Dir.: David Wilkinson; Wri: David Wilkinson, Emlyn Price | Documentary with Philip Rubenstein, Benjamin B. Ferencz, Fritz Bauer, Donald M. Ferencz, Jens Rommel; UK 2021, 175 min.
Yorkshire born director David Wilkinson (Postcards from the 48%) has co-written and produced a unique, sober and frightening report on Holocaust murderers that have somehow avoided prosecution. How did it happen? How did the executioners of six million Jews get away it? Only one percent of the million or so perpetrators were actually brought to justice.
On his mission to uncover the truth Wilkinson has travelled the globe interviewing Nazi-hunters and survivors, horrifying clips from the camps make for testament of utter contempt for retribution that begs the question: what would the US government have done had the Nazis decimated the entire State of Maryland? And how would the British government have reacted, had the entire population of Yorkshire lost their in the same way? Surely, the rate of successful prosecutions in both cases would have run into double-figures.
The (West) German government and the Allies played their part by turning a blind eye to the atrocities The victors all fell out, starting a Cold War which saw the USA, Great Britain and France freeing already convicted war criminals who would then see active service against the USSR. From the late 1949 to the mid 1960s the West German government was led by Chancellor Konrad Adenauer, who in 1934 had begged the Nazi Interior Minister Frick to have his state pension restored: “I have always treated the NSDAP properly, against ministerial instructions. I allowed the NSDA to meet in the city sports ground, moreover I allowed the Party to hoist up the Swastika”. His plea was successful. As Chancellor of the Federal Republic of Germany (FRG), Adenauer surrounded himself with a cabinet that included Hans Globke, author or the Nuremberg laws of 1938 for the Nazis. Theodor Oberländer was Minister for Refugees and had been a member of the SA, having participated in the Hitler putsch of 1923, and had been directly involved in the plans to exploit the occupied countries in Eastern Europe. In 1965, Adenauer was replaced by Ludwig Erhard who had the dubious honour of being a member of the Nazi “Arbeitskreis für Aussenwirtschaftsfragen (AAF)” along with Ludger Westrick, Karl Blessing and Hermann Josef Abs. All played a major role both in Nazi Germany and the FRG,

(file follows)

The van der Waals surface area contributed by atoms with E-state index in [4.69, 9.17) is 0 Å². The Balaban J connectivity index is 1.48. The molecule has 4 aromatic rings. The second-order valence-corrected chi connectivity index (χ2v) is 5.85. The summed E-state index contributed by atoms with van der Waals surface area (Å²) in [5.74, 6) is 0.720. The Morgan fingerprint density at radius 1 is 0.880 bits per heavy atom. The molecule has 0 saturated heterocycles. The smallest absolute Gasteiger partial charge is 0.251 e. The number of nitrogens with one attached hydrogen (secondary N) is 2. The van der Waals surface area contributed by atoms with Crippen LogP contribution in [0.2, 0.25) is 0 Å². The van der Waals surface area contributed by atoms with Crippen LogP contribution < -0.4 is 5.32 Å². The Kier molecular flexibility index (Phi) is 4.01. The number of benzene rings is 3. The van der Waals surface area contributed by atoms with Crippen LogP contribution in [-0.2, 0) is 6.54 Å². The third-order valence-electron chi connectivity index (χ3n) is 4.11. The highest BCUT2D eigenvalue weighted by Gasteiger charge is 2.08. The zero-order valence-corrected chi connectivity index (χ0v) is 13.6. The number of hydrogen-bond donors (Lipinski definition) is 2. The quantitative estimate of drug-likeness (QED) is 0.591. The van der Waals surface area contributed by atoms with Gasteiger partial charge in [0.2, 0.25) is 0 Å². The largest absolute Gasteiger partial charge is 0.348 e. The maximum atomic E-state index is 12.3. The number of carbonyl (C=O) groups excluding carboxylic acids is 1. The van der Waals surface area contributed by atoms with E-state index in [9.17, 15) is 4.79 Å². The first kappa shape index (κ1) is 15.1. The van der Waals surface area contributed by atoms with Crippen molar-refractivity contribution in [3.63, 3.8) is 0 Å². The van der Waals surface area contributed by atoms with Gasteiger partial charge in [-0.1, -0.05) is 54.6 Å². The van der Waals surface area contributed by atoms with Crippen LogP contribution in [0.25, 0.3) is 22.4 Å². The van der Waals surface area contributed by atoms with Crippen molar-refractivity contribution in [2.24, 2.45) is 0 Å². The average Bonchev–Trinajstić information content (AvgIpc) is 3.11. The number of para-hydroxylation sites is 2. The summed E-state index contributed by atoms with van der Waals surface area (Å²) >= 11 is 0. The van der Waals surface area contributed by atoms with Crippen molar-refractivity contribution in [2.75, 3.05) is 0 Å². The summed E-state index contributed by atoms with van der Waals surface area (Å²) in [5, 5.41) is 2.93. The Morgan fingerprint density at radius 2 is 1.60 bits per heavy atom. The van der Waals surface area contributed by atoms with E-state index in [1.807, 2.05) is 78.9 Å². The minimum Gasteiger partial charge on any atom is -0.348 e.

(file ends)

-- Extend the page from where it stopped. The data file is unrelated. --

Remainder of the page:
But the government of the time merely reflected the view of the German population: war criminals lived on at liberty, often without having to change their names. Some even returned from exile in South America to bury their dead: Dr. Joseph Mengele, the “Angel of Death” was a prime example, having ‘selected’ Jews on the ramps of Auschwitz for his infamous experiments. Reunited with his family in Switzerland in 1956, he returned to his birthplace in Günzburg/Bavaria in 1959, for his father’s funeral. Everyone in the small town knew that he was present – apart from the police. Mengele died of a stroke swimming in Sao Paulo in 1979, aged sixty-seven.